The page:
Gold Cup match-fixing allegations highlight serious global problem
FIFA insiders have cited suspicions of match-fixing during the Gold Cup
Irregular betting patterns were noticed during games involving Cuba and Grenada
Illegal global sports betting economy is estimated in excess of $1 trillion
Held in 13 U.S. cities last summer, the CONCACAF Gold Cup drew a record attendance of 601,702, including 93,420 at the Rose Bowl for Mexico's 4-2 victory over the U.S. in the final. But the region's most important soccer tournament attracted something else too: Allegations of match-fixing. "There has been information that some matches in the Gold Cup were manipulated," FIFA head of security Chris Eaton confirmed to SI.com. "We worked with CONCACAF at the time, and CONCACAF have been very interested in following up any information that can be revealed in the future on that."
While Eaton said FIFA had no investigative confirmation of Gold Cup match-fixing, he cited irregular betting patterns during the tournament. A leading betting-industry insider told SI he was highly suspicious of every Gold Cup game involving Cuba and Grenada and also had questions about El Salvador's 5-0 loss to Mexico. The games involving Grenada (which lost three matches by a combined 15-1) and Cuba (which was outscored 16-1), the insider said, stood out: "It was the sort of thing where we sat around and said, 'Yeah, this looks like it's a 99 percent chance that it's bent.'"
The betting-industry insider explained that the irregularities were in what is called "in-running betting" (in which bets are placed during a game on what will happen from that point on) as opposed to "dead-ball betting" that takes place before the game. In-game betting on world soccer is dominated by the Asian market, which he said was producing belief-defying odds swings during several Gold Cup games. The suspicious games weren't just the result of Cuba and Grenada being poor teams, he said.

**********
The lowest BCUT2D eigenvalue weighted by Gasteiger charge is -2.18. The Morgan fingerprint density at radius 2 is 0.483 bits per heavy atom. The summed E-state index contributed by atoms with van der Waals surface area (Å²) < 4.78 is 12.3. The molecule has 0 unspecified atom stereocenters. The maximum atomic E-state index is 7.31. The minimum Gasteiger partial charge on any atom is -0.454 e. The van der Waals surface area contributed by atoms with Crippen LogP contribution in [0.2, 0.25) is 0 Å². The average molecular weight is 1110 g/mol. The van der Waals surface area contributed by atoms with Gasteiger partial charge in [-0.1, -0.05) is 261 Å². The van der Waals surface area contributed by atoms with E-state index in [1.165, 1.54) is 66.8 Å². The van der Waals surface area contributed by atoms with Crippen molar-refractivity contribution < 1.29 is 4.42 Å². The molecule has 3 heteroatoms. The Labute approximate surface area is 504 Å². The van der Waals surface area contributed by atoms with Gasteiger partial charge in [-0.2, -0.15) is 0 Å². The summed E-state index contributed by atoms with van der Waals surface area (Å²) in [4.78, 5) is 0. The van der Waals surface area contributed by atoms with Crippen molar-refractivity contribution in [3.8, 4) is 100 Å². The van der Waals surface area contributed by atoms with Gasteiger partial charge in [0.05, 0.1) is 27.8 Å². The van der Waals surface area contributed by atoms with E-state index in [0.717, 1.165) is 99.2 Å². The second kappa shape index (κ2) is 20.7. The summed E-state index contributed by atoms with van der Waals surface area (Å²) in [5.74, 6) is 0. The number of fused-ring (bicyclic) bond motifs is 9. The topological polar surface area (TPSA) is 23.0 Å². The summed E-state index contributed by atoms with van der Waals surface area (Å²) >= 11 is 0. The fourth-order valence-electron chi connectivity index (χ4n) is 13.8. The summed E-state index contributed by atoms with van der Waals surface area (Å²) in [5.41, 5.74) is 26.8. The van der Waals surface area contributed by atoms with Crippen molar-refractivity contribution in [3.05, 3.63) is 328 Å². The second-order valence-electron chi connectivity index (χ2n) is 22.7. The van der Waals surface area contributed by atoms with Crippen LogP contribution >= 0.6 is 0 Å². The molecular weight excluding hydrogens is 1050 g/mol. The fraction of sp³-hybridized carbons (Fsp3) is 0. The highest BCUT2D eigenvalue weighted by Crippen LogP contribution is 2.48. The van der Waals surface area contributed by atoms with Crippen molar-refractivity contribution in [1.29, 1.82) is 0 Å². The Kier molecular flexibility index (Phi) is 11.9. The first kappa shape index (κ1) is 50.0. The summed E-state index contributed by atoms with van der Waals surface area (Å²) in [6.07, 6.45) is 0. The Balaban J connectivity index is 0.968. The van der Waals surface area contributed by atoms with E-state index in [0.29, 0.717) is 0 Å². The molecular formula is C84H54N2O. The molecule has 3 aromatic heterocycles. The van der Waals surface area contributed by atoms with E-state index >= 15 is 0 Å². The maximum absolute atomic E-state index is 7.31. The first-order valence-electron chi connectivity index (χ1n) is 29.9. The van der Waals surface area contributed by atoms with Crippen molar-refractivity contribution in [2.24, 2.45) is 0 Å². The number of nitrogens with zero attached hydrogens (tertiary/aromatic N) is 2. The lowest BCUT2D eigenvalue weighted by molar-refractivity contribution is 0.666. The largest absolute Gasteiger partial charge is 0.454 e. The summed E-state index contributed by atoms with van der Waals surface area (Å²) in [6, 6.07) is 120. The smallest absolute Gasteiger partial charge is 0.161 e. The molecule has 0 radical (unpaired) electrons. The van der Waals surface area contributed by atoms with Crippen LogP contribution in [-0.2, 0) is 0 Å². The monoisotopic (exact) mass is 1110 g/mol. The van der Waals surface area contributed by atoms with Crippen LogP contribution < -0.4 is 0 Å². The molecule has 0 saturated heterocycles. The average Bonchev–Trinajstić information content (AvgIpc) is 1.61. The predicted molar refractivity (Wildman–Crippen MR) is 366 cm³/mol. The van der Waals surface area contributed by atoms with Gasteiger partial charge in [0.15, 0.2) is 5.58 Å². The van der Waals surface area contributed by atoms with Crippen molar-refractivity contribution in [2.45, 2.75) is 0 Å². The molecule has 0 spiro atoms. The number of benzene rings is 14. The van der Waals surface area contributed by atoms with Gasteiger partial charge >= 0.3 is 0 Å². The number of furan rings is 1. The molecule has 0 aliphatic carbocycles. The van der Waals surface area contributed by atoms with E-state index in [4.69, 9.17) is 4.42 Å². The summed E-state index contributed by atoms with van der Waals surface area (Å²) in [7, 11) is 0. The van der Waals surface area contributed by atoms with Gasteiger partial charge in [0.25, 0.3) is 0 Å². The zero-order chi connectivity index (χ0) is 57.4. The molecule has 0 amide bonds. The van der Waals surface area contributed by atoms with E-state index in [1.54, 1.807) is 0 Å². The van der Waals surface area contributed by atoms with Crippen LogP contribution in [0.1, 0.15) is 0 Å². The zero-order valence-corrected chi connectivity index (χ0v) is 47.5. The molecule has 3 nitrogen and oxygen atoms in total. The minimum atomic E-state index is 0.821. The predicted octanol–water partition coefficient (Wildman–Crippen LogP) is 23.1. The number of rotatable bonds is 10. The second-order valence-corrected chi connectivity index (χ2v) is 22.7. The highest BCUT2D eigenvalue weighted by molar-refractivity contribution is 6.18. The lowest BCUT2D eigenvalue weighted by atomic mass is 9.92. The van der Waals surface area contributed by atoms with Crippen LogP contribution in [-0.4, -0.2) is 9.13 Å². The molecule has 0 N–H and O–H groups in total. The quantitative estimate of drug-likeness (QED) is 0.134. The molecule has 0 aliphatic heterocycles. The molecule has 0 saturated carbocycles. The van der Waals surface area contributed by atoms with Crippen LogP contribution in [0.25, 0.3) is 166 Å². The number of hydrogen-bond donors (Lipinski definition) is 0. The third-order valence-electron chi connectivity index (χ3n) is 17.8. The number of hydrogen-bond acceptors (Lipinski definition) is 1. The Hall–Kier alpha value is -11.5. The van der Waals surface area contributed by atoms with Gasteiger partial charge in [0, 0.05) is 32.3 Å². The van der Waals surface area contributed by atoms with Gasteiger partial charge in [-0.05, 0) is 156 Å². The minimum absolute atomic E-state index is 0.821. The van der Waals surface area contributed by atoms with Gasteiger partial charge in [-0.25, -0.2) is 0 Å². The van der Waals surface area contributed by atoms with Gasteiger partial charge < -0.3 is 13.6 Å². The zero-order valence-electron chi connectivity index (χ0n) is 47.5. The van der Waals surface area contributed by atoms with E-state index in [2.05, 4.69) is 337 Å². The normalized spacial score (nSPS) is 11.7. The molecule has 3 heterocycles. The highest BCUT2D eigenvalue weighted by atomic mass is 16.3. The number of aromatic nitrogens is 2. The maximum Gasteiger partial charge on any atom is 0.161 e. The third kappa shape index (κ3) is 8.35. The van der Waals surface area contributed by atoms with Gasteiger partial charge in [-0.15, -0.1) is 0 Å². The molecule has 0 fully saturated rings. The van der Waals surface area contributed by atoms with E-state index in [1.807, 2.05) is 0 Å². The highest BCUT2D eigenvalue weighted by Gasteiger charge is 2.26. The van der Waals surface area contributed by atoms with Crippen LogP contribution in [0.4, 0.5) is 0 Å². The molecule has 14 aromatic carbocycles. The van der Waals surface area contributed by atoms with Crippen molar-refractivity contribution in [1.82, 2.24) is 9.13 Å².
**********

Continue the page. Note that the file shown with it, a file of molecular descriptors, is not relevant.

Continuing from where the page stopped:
"With Cuba and Grenada, yes, they're terrible, but there's lots of other teams that are also terrible, and generally those of us in soccer betting are used to pricing out these sorts of games, where you have very good against very bad," he said. "We see them a lot in the World Cup and European Championship qualifying. What I would say is that the odds movements for in-running betting [in Cuba and Grenada's Gold Cup games] were just incredibly, incredibly unusual and extreme. We're talking about five to 10 times what you would typically see. And these extreme odds movements would be subsequently vindicated by what was happening on the field." The industry expert provided several graphs depicting the differences in the Asian market swings in the suspicious Gold Cup games, as well as those in Gold Cup games that weren't suspicious to him. (The federations of Cuba, Grenada and El Salvador have yet to respond to SI.com's request for comments.)
The Gold Cup is just one example of alleged match fixing in an illegal global sports betting economy that's worth in excess of $1 trillion -- with soccer providing the vast majority of the action. Eaton, a former Australian federal police official, worked for 12 years at Interpol before becoming FIFA's head of security in 2010. "At least 24 countries today have active national investigations on [soccer] match-fixing, the majority of which have international connections," Eaton says. "Our investigations have revealed a significant international criminal input into match-fixing in football." In the last year there have been major soccer-related cases in South Korea, Turkey, China, Finland, Nigeria and Malaysia, as well as a host of other nations.
Eaton has visited nearly 40 countries in the past year, and FIFA has allocated $20 million toward working with Interpol while starting full-time investigative offices in Kuala Lumpur (for Asia), Jordan (for the Middle East) and Colombia (for the Americas). Nor is the U.S. excluded from Eaton's purview. "We are very interested in the Central American diaspora in North America," he says, "and the way in which various international friendly matches are often played, taking advantage of the high numbers of their nationals who live in the USA." Eaton adds that inquiries are continuing into figures in the region who are suspected of manipulating FIFA events, "and the same people we think might have been involved also in some matches in the Gold Cup."
While critics argue FIFA needs to do more to combat match-fixing by associating itself with national police forces that have jurisdiction (and not just Interpol), Eaton thinks the rash of recent cases shows that the problem is being addressed -- and that FIFA is on its way toward an achievable goal. "It's absolutely possible to stop it, provided we can have the integrated cooperative mechanisms that involve a combination of police, prosecutors and international sporting bodies willing to combine resources and skills," Eaton says. "We can defeat match-fixing." If that happens, expect more cases to come to light, in our own region and around the world.